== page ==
Arboretum staff are following the lead of the Audubon Society, Cornell Lab of Ornithology, and National Geographic by commemorating 2018 as “The Year of the Bird”. This is fitting, as our diverse plant collection provides habitat for 130 bird species, 51 of which breed on the grounds. To celebrate the start of the spring breeding season, we are putting up new nest boxes, welcoming back spring migrants, and hosting monthly bird walks for all skill levels.
Keen-eyed visitors will spot several types of nest boxes popping up in the Arboretum this March. The first is a derivation of the classic “bluebird box”, placed in open areas where they may attract both eastern bluebirds and tree swallows. Both of these species thrive in meadows, orchards, and open yards. Weekly check-ups will ensure that house sparrows do not inhabit them.
The second nest-box is a modification of the Grubb and Bronson Chickadee Tube. Dispersed in shadier parts of the grounds, these tubes accommodate species such as black capped chickadees and house wrens. A common backyard visitor, the black capped chickadee is the state bird of Massachusetts as well as a year-round resident. These small birds have excellent memories, which come in handy during the fall and winter when they hide hundreds of seeds under bark and in small crevices high up in trees.
The third box is for eastern screech owls. Both red and gray morph screech owls inhabit the Arboretum, and last year docent Bob Mayer captured a great photo proving that at least one pair was successful at raising hatchlings. Since both squirrels and European starlings fit into the 3-inch wide entrance holes, this season will be a test of whether pole or tree mounted boxes fare better at deterring competitors.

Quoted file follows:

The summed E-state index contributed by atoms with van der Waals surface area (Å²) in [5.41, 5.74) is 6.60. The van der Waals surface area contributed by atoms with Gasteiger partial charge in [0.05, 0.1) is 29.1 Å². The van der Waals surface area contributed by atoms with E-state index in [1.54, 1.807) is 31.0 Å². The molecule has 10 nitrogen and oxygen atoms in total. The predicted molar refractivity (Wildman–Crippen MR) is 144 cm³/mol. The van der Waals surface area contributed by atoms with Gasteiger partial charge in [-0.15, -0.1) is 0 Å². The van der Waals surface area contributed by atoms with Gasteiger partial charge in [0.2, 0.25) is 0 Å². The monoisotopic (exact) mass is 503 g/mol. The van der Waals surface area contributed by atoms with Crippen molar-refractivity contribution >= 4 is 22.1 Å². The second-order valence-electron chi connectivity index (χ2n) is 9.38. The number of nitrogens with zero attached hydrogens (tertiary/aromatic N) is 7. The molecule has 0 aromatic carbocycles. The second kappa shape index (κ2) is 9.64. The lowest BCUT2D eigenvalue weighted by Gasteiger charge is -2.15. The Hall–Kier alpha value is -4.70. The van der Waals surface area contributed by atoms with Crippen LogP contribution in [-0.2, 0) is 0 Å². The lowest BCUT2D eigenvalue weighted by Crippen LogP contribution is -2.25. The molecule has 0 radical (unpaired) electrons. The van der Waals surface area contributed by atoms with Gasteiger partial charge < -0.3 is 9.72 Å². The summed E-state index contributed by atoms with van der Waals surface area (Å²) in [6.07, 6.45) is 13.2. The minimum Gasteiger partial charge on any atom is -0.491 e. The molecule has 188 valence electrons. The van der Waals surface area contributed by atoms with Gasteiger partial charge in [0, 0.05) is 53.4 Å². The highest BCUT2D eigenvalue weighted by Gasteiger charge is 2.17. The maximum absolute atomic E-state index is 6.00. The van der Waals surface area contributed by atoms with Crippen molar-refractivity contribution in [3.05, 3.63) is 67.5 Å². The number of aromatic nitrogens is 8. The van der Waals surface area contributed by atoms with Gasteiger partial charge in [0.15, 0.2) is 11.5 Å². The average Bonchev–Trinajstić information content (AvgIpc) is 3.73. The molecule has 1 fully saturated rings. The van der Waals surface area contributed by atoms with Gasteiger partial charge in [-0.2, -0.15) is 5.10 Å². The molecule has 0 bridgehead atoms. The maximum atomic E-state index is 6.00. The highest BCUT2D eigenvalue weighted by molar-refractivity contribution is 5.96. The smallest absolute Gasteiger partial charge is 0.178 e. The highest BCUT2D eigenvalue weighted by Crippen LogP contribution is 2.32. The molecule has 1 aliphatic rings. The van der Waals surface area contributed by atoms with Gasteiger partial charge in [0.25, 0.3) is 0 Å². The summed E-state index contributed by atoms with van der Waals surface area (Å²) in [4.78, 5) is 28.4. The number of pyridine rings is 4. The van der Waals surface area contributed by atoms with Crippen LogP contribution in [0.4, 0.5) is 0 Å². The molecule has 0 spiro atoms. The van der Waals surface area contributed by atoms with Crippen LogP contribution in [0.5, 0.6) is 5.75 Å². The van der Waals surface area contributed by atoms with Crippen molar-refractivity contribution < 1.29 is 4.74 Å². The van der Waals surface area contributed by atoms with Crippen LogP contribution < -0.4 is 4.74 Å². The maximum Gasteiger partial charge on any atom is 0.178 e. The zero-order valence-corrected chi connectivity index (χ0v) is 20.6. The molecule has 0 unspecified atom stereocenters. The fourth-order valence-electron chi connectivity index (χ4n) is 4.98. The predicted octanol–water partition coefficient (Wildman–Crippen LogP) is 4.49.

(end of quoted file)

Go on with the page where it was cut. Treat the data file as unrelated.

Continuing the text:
As an experiment, staff are also mounting a few great horned owl platforms as well. Great horned owls do not build their own nests but instead raise their young wherever they can find a spot, mostly in hollow trees and in old hawk and crow nests. Although it is unlikely that great horned owls will use these platforms during the current breeding season (they begin looking for nesting sites in early winter), with any luck mating pairs will utilize them in the coming years.If you’re interested in learning more about birds this spring, join Arboretum docent, education volunteer, and birder extraordinaire Bob Mayer on one of his four bird walks. Check out Bob’s blog, Arbotopia, for some of his close encounters with birds and other fauna in the Arboretum and throughout the Emerald Necklace. Bob will focus on spotting our returning spring migrants and all skill levels of birders are encouraged to join. On Saturday, March 10, Nancy Sableski, the Arboretum’s Manager of Children’s Education, will host a “Welcome Back to Redwing Blackbirds” celebration, with games and activities for children. Finally, if you want to learn about the trees and shrubs in our collection that birds rely on for survival, keep an eye on ArBlog as we continue celebrating “The Year of the Bird” in 2018.